RezaMajd4 April 2018

Written by: Andreas Beckwith

Disclaimer: This blog post solely reflects the opinion of the author and should not be taken to represent the general views of IPPR’s management team or those of fellow authors.

Subtitle explainer: Examining the Machiavellian influence in the Middle East in a time of covert action, proxy wars and switching alliances

Photo Source

            As with any protracted conflict, there are the region’s greatest losers, caught in the crossfire of the proxy war, which is principally Syria with its long-standing civil war. Caught not only in the proxy war between Iran and Saudi Arabia, but also Russia and the US, Syria has been torn apart and the Syrian people have been the tragic losers in the machinations of geopolitical rivalries. Syria is one battlefield that has gone out of control, with so many outside powers having interests and troops in the mix, from state actors like the US, Russia, Iran, to non-state actors like Hezbollah, ISIS, Al Nusra to states with no official ground presence but with a firm interest in the outcome like Israel and Turkey, and international groups like the EU and the UN. While Syria as whole has lost out in these power games, another group that could well lose out are the Kurds, who aided the US by fighting back ISIS, are viewed by Turkey as a national threat. In the aftermath of the war, they could become one of the bitterest losers of the conflict as Turkey moves in to stifle them.

Yemen has become the worst humanitarian crisis in 2017 and continues on into 2018 thanks to the Saudi bombing campaign and blockade against Houthi rebels against the Saudi-installed government of Hadi. Though not conclusive, it is alleged that the Houthis are backed by Iran. And of course, while not directly affected, the long-suffering Palestinians are neglected by the Arab world as countries in the region focus on their national interests in the proxy war.

Cunning and deceit will every time serve a man better than force to rise from a base condition to great fortune” – Machiavelli, Discourses on Ivy. It would seem that the Saudis and the Iranians, as well as other states, are following his playbook. While the Syrian war appears to be winding down at the time of writing, the proxy wars between the two dominant Middle Eastern powers continue, Lebanon sometimes appears like it could be the next battleground. Alliances may change as states calculate their own interest, and nothing should be taken for granted. The alliance of Saudi Arabia and Israel is one to watch, with potentially explosive consequences wherever one looks, the stability of Syria is still questionable, and the role of non-state actors, while right now in decline, could soon return. Each turn and twist the Middle East takes is studied by the Realist states, both in the region and outside, as they try to understand how they can manipulate the outcomes to their own benefits. Alliances are fickle, religion is secondary, self-interest above all guides the way.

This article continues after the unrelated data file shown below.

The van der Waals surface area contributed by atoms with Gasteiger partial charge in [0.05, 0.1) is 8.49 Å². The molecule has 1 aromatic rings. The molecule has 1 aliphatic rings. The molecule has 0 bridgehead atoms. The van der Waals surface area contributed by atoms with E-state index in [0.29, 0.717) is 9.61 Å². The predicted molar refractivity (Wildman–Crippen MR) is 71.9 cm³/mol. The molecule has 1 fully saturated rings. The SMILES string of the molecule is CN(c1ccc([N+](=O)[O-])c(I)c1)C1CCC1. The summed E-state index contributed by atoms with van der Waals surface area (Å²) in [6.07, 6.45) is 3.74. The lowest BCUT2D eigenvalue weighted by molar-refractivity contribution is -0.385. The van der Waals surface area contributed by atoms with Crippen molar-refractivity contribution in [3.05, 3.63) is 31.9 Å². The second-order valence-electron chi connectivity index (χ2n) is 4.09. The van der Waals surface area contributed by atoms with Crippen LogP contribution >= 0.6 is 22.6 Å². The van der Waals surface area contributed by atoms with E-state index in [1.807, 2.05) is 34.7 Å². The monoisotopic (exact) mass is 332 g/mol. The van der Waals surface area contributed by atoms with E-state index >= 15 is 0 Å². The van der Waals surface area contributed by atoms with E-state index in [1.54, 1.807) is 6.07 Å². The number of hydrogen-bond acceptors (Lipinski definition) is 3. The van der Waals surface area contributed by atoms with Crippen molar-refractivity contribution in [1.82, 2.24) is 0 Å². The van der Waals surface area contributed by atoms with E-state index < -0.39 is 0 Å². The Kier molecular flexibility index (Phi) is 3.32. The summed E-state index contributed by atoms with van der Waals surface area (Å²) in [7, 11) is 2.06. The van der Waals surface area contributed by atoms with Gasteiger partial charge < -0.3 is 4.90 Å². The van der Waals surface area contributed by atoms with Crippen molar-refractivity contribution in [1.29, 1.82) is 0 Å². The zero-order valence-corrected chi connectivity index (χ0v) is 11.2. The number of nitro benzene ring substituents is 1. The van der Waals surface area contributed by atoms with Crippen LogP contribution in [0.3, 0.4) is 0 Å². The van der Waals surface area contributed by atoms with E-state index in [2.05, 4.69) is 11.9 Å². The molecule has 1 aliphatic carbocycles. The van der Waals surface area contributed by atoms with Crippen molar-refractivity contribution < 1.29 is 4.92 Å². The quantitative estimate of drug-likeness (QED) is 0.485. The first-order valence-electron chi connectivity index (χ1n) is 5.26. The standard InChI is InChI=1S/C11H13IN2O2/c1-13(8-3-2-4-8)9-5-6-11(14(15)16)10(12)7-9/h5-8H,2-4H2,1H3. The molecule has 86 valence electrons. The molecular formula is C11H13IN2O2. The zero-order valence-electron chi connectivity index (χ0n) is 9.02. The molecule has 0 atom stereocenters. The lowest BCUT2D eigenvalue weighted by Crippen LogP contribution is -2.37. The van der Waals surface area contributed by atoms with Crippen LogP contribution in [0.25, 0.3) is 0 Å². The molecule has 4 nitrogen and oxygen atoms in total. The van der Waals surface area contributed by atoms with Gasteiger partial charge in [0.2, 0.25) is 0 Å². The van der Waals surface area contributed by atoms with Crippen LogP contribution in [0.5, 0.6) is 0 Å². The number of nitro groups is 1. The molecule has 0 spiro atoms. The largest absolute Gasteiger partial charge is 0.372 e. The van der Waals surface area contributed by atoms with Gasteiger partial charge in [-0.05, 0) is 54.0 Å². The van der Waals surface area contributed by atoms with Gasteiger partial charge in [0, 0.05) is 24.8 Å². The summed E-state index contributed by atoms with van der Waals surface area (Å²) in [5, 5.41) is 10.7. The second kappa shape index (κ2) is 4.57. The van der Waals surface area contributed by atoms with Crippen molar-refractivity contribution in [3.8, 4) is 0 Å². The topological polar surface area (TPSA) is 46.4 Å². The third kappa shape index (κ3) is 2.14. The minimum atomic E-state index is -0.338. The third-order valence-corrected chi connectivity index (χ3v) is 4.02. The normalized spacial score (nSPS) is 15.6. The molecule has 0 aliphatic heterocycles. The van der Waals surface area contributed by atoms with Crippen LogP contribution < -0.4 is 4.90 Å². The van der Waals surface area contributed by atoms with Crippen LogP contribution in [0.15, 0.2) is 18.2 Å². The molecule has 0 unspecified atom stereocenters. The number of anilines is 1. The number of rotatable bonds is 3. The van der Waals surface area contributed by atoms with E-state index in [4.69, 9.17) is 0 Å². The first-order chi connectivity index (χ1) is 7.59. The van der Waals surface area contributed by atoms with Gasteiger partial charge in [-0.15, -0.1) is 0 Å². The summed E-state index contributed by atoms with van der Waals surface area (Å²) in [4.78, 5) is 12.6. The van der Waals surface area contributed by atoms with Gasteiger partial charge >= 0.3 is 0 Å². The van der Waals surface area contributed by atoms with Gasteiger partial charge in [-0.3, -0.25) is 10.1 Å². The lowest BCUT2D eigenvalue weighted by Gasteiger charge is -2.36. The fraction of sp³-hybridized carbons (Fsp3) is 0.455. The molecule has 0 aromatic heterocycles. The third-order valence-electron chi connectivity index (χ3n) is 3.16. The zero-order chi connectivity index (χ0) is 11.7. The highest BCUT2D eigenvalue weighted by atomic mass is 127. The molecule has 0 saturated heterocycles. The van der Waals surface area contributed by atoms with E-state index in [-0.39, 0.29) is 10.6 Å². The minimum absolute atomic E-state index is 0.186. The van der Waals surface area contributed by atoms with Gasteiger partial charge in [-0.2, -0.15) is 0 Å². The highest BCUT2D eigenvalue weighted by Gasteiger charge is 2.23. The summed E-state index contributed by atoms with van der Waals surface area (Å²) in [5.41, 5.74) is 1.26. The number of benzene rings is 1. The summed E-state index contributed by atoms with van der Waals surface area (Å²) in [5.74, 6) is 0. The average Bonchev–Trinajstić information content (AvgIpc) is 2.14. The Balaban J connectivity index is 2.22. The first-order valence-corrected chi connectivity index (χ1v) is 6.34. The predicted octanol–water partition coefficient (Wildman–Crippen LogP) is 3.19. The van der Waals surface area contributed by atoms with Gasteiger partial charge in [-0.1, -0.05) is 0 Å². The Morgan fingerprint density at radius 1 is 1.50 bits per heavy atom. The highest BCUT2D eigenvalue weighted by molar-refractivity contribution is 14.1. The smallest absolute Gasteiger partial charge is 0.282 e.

Region: MENA



A Dangerous Result: How Italy’s New Government may Threaten Migrants’ Human Rights

RezaMajd30 March 2018

Written by: Serena Cavasin

Disclaimer: This blog post solely reflects the opinion of the author and should not be taken to represent the general views of IPPR’s management team or those of fellow authors.

A boat with immigrants aboard arriving on the Italian island of Lampedusa | Credit: ANSA


In line with poll predictions, on March 4th, the recent Italian general election delivered a hung parliament. Although no absolute winners emerged, Italian voters flocked to anti-establishment M5S and anti-immigration Northern League, which secured respectively a record 32.5% and 17% of the vote (the highest percentage among the three-party centre-right coalition led by Berlusconi, which secured a total 36%), as Renzi’s centre-left coalition gathered the lowest support ever gained by the left since 1913.


An election dominated by the topic of migration:

Both the M5S and the centre-right coalition ran on manifestos pledging to stop boats landing on Italian shores, and in the case of the Northern League – rebranded ‘League’ before the election in a bid to increase support amongst Southern Italians, once demonised by the party – to put an end to the migrant “invasion” through a combination of systematic deportations and policies shaped to put “Italians first”.

The M5S and centre-right also offered as part of their programmes fiscal measures, such as the roll-out of a universal basic income (M5S) and a flat income tax of 15% (centre-right), of unquestionable appeal to a country with some of the highest level of youth unemployment and taxation in the European Union. And currently, the latter appears to be the decisive factor to whether the two forces will be able to reach the agreement necessary to form a new government.